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Video: Brother Cycles introduces new old-fashioned 631 road frame

London-based fixie frame specialist branches out

London-based steel frame specialist Brother Cycles has just increased its range 50 percent with the introduction of a Reynolds 631 steel road frame to go with its existing chromoly steel and Reynolds 631 track frames.

Will and James Meyer – the eponymous brothers of the firm – started Brother Cycles just two years ago, after hatching the idea back in 2008. Their track frames have gone down well on the no-gears scene, and fixie fans will find plenty to salivate over in the gallery on their website. They now have dealers in London, Amsterdam, Paris, Berlin, Brussels, Antwerp, and Athens, and are planning to expand into North America by 2013.

The new frame is a classically-simple old-school road frame with horizontal top tube, lugged construction and even a one-inch threaded fork. It will be available from next month from Brother's website and the company's dealers including Tokyo Fixed and Fitzrovia Cycles in London.

The initial run of frames will be available in 55cm, 57cm and 59cm sizes, and will cost £499.

It's a real nostalgia trip for those of us who grew up riding (and selling!) bikes like this. Ben Pickett and Emma Tunstill have captured the essence very nicely in this video:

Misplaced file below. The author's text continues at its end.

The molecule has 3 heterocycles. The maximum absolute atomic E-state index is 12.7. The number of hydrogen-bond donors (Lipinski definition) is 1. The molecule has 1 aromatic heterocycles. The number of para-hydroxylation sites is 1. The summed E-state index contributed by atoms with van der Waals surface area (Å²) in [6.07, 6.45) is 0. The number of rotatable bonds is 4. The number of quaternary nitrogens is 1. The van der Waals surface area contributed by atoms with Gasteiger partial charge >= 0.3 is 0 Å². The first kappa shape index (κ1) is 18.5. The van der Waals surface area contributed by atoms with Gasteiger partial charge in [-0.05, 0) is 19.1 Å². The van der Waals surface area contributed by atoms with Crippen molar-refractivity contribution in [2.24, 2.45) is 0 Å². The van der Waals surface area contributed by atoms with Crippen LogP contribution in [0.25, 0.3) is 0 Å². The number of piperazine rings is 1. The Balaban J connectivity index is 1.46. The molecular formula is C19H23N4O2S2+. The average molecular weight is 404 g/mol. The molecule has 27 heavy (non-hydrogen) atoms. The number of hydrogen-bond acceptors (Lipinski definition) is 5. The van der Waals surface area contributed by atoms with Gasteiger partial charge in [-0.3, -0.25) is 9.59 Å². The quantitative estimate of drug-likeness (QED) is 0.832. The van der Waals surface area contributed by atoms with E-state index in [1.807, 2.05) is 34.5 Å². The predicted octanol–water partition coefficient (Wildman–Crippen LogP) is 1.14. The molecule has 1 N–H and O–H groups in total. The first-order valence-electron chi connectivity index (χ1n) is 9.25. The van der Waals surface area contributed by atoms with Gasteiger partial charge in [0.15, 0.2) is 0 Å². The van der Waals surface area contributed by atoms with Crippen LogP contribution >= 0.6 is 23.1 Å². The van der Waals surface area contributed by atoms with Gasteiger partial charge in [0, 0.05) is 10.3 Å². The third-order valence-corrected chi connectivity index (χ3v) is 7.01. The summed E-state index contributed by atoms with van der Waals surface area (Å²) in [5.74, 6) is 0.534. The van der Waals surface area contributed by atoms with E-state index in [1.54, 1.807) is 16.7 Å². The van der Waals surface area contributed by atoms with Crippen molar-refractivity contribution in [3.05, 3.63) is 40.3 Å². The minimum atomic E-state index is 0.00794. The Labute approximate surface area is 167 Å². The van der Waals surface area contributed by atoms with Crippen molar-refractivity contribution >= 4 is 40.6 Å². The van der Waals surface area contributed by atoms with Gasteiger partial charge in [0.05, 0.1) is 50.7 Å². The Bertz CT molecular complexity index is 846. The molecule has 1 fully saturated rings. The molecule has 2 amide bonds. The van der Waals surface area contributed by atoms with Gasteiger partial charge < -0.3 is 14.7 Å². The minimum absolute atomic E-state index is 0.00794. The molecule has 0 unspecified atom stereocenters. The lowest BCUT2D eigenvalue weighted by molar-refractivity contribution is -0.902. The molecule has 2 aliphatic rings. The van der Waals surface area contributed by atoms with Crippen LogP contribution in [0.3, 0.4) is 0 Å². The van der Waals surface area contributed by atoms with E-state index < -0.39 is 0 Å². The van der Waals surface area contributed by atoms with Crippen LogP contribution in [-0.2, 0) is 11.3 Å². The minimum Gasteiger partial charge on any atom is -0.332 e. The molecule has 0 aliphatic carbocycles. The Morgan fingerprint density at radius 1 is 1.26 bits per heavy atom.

For more information, get over to Brother Cycles

Acknowledged by the Telegraph as a leading cycling journalist, John Stevenson has been writing about bikes and cycling for over 30 years since discovering that people were mug enough to pay him for it rather than expecting him to do an honest day's work.

He was heavily involved in the mountain bike boom of the late 1980s as a racer, team manager and race promoter, and that led to writing for Mountain Biking UK magazine shortly after its inception. He got the gig by phoning up the editor and telling him the magazine was rubbish and he could do better. Rather than telling him to get lost, MBUK editor Tym Manley called John’s bluff and the rest is history.

Since then he has worked on MTB Pro magazine and was editor of Maximum Mountain Bike and Australian Mountain Bike magazines, before switching to the web in 2000 to work for Along with editor Tony Farelly, John was on the launch team for and subsequently became editor in chief of Future Publishing’s group of cycling magazines and websites, including Cycling Plus, MBUK, What Mountain Bike and Procycling.

John has also written for Cyclist magazine, edited the BikeMagic website and was founding editor of before handing over to someone far more representative of the site's main audience.

He joined in 2013 and these days he lives in Cambridge where the lack of hills is more than made up for by the headwinds.

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